Abdoulah: 'The content model will be broken'

WASHINGTON, D.C.-- The conventional model where consumers receive premium cable television programming through a provider "will be broken...consumer behavior is doing it...and that's not a bad thing," Colleen Abdoulah, chairwoman of WideOpenWest and the American Cable Association said yesterday during a lunch here at the ACA Summit.

Colleen Abdoulah, ACA

Abdoulah

While stopping short of advocating that cable operators become broadband-voice-only companies, Abdoulah said she hopes her company reaches a point where we are "content agnostic," when consumers can get content from anywhere and don't rely on her company.  

Bob Gessner, the president of Massillon, Ohio cable operator MCTV, agreed with Abdoulah's thrust toward disaggregation, adding, "The consumer revolution is coming...everyone should have Netflix (Nasdaq: NFLX)." 

In the competitive markets where Abdoulah's company WOW operates, video competition is fierce and margins continue to decline, she said. Should consumers eventually drop her video service in favor of OTT delivery, "we'd hope they'd stay" with WOW's data and voice products, she said. An early proponent of data and voice, WOW's margins on those products are far greater than video. For ACA members whose business relies more on video and less on voice and data, consumers moving to OTT products would be a much greater problem, Abdoulah admitted.

Debunking the 'content is king' axiom, Gessner said in the digital world "consumers are the kings...they've dethroned newspapers and music," so why not television? Neither Abdoulah nor Gessner would predict when the current content model will be completely gone. Gessner also looked on the positive side. If his company doesn't have to carry "as much stuff" on the cable video side, MCTV's network can have more capacity to carry other things, he said.

On other issues:

  • Abdoulah said ACA expects the Comcast-Time Warner Cable merger to be approved. She noted that it's "ridiculous" to fight it, but ACA will insist that "thoughtful conditions" be applied to the merger. The "scariest part" will be on the programming side, where the combined company's "size has the potential" to make [programming deals] worse for operators, she added.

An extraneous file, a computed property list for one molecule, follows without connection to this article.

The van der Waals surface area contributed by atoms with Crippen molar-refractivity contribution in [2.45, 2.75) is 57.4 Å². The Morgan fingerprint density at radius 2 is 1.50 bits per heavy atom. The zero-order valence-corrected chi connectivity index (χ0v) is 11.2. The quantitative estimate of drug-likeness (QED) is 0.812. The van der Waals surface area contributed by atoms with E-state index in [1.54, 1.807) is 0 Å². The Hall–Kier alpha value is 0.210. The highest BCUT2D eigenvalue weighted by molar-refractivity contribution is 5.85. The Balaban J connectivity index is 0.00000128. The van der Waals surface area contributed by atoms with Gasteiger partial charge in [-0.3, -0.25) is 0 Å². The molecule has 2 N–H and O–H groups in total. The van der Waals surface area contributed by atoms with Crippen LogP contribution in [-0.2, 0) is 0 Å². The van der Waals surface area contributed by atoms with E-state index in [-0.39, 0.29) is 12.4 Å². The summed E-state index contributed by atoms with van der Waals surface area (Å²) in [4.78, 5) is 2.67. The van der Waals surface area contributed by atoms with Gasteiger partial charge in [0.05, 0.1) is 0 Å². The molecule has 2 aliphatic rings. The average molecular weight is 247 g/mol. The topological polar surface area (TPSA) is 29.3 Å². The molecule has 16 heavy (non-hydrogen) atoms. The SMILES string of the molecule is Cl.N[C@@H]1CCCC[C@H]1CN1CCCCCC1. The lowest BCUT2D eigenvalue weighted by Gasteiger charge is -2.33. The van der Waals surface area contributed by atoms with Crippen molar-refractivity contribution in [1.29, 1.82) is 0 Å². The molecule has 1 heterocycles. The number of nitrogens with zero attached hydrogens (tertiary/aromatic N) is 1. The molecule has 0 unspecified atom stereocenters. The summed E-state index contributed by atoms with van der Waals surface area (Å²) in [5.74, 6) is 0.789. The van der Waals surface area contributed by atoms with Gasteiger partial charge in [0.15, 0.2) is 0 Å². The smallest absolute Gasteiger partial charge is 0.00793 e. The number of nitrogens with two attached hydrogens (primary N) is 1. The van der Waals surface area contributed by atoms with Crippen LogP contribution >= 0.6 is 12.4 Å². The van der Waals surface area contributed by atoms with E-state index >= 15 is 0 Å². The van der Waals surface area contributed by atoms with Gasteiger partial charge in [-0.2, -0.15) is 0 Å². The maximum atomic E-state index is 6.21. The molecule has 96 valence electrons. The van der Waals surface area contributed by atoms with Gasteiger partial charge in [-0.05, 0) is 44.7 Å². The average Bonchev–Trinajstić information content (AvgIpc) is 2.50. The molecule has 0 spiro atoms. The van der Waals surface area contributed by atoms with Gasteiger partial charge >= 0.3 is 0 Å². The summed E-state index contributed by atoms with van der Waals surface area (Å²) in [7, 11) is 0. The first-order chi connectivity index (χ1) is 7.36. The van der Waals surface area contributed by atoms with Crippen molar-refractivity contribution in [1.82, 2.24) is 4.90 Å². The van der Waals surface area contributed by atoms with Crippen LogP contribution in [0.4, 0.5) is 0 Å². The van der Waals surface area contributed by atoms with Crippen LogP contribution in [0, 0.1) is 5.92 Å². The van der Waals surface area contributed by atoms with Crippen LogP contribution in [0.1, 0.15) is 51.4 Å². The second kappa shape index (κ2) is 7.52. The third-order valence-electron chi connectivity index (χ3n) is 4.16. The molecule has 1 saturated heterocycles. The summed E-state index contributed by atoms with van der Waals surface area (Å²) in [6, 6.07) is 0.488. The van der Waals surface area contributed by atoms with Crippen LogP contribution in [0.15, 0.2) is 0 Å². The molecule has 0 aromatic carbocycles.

• Abdoulah confirmed WOW is talking with Aereo.  Gessner said MCTV is speaking with "lots of device makers" to enhance its set top.
  • Gessner said by 2020, if things don't change, "our cost for content will more than double...the average consumer can't afford" to pay double their current cable bill, which is yet another reason why the current content model eventually will break down, he added.
  • Gessner said scale isn't always necessary to succeed in cable. "I provide better service, have better penetration [than MSOs]"...there always will be room for the local cable operator, he said.
  • Both Abdoulah and Gessner decried the possibility of an Internet tax, particularly should cable operators migrate away from providing video. They also wondered aloud who would provide customer service, billing and explanation of rate increases if cable operators eventually stepped away from the video business.

Related articles:
Aereo CEO wants to sell cable operators a cloud-based DVR for $10 per sub
TabletTV, Syncbak, Dyle fuel broadcast battle with Aereo
Cable operators embrace over-the-top video, but studios thwart Netflix, Hulu options
Cable operators dismiss threat of virtual MSOs
WOW CEO: Cable operators forced to 'buck up' and pay increased retransmission fees

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